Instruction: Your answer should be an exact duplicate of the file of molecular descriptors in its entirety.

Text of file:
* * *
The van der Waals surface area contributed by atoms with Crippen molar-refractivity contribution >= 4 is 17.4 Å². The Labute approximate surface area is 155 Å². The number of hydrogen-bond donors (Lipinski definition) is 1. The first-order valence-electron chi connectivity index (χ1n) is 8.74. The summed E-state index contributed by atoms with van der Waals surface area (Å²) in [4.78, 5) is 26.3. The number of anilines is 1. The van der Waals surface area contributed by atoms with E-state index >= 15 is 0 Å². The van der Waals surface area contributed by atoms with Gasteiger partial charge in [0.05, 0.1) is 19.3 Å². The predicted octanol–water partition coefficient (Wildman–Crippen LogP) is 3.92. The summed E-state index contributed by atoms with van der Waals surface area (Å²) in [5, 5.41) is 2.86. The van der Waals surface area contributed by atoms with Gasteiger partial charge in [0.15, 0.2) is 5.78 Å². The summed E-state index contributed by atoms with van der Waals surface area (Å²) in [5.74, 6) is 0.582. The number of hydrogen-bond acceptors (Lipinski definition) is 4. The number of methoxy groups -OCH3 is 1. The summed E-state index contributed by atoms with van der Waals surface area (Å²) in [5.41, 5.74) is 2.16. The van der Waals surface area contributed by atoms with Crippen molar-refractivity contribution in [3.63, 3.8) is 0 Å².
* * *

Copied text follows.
The van der Waals surface area contributed by atoms with Crippen molar-refractivity contribution >= 4 is 17.4 Å². The Labute approximate surface area is 155 Å². The number of hydrogen-bond donors (Lipinski definition) is 1. The first-order valence-electron chi connectivity index (χ1n) is 8.74. The summed E-state index contributed by atoms with van der Waals surface area (Å²) in [4.78, 5) is 26.3. The number of anilines is 1. The van der Waals surface area contributed by atoms with E-state index >= 15 is 0 Å². The van der Waals surface area contributed by atoms with Gasteiger partial charge in [0.05, 0.1) is 19.3 Å². The predicted octanol–water partition coefficient (Wildman–Crippen LogP) is 3.92. The summed E-state index contributed by atoms with van der Waals surface area (Å²) in [5, 5.41) is 2.86. The van der Waals surface area contributed by atoms with Gasteiger partial charge in [0.15, 0.2) is 5.78 Å². The summed E-state index contributed by atoms with van der Waals surface area (Å²) in [5.74, 6) is 0.582. The number of hydrogen-bond acceptors (Lipinski definition) is 4. The number of methoxy groups -OCH3 is 1. The summed E-state index contributed by atoms with van der Waals surface area (Å²) in [5.41, 5.74) is 2.16. The van der Waals surface area contributed by atoms with Crippen molar-refractivity contribution in [3.63, 3.8) is 0 Å².